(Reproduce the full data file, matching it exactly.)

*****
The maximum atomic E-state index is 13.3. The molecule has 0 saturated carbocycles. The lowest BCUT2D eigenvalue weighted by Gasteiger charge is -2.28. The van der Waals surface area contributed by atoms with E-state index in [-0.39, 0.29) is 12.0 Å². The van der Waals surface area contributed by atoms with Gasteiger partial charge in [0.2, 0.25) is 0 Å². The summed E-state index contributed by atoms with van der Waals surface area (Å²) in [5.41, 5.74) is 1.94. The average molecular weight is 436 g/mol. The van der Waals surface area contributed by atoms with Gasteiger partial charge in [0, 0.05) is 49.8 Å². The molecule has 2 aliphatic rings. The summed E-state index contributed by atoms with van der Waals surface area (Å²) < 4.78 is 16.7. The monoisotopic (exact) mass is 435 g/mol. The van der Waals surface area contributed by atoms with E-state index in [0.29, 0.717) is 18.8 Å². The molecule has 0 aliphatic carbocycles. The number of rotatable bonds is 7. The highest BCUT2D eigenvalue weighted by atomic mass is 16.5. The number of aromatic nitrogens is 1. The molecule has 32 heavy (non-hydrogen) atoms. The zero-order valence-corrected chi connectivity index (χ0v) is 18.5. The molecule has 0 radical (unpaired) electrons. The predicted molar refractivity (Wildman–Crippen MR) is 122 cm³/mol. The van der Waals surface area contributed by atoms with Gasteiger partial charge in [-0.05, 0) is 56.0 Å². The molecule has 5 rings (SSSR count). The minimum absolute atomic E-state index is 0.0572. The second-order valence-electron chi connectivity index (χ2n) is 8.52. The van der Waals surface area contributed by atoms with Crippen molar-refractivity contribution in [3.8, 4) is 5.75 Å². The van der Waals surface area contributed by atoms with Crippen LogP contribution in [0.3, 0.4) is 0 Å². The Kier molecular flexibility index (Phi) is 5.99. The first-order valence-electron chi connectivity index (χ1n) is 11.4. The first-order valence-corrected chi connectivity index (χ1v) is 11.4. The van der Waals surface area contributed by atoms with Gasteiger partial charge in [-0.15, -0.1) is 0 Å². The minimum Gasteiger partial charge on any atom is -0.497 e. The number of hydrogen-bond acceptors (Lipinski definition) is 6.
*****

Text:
The maximum atomic E-state index is 13.3. The molecule has 0 saturated carbocycles. The lowest BCUT2D eigenvalue weighted by Gasteiger charge is -2.28. The van der Waals surface area contributed by atoms with E-state index in [-0.39, 0.29) is 12.0 Å². The van der Waals surface area contributed by atoms with Gasteiger partial charge in [0.2, 0.25) is 0 Å². The summed E-state index contributed by atoms with van der Waals surface area (Å²) in [5.41, 5.74) is 1.94. The average molecular weight is 436 g/mol. The van der Waals surface area contributed by atoms with Gasteiger partial charge in [0, 0.05) is 49.8 Å². The molecule has 2 aliphatic rings. The summed E-state index contributed by atoms with van der Waals surface area (Å²) < 4.78 is 16.7. The monoisotopic (exact) mass is 435 g/mol. The van der Waals surface area contributed by atoms with E-state index in [0.29, 0.717) is 18.8 Å². The molecule has 0 aliphatic carbocycles. The number of rotatable bonds is 7. The highest BCUT2D eigenvalue weighted by atomic mass is 16.5. The number of aromatic nitrogens is 1. The molecule has 32 heavy (non-hydrogen) atoms. The zero-order valence-corrected chi connectivity index (χ0v) is 18.5. The molecule has 0 radical (unpaired) electrons. The predicted molar refractivity (Wildman–Crippen MR) is 122 cm³/mol. The van der Waals surface area contributed by atoms with Gasteiger partial charge in [-0.05, 0) is 56.0 Å². The molecule has 5 rings (SSSR count). The minimum absolute atomic E-state index is 0.0572. The second-order valence-electron chi connectivity index (χ2n) is 8.52. The van der Waals surface area contributed by atoms with Crippen molar-refractivity contribution in [3.8, 4) is 5.75 Å². The van der Waals surface area contributed by atoms with Crippen LogP contribution in [0.3, 0.4) is 0 Å². The Kier molecular flexibility index (Phi) is 5.99. The first-order valence-electron chi connectivity index (χ1n) is 11.4. The first-order valence-corrected chi connectivity index (χ1v) is 11.4. The van der Waals surface area contributed by atoms with Gasteiger partial charge in [-0.15, -0.1) is 0 Å². The minimum Gasteiger partial charge on any atom is -0.497 e. The number of hydrogen-bond acceptors (Lipinski definition) is 6.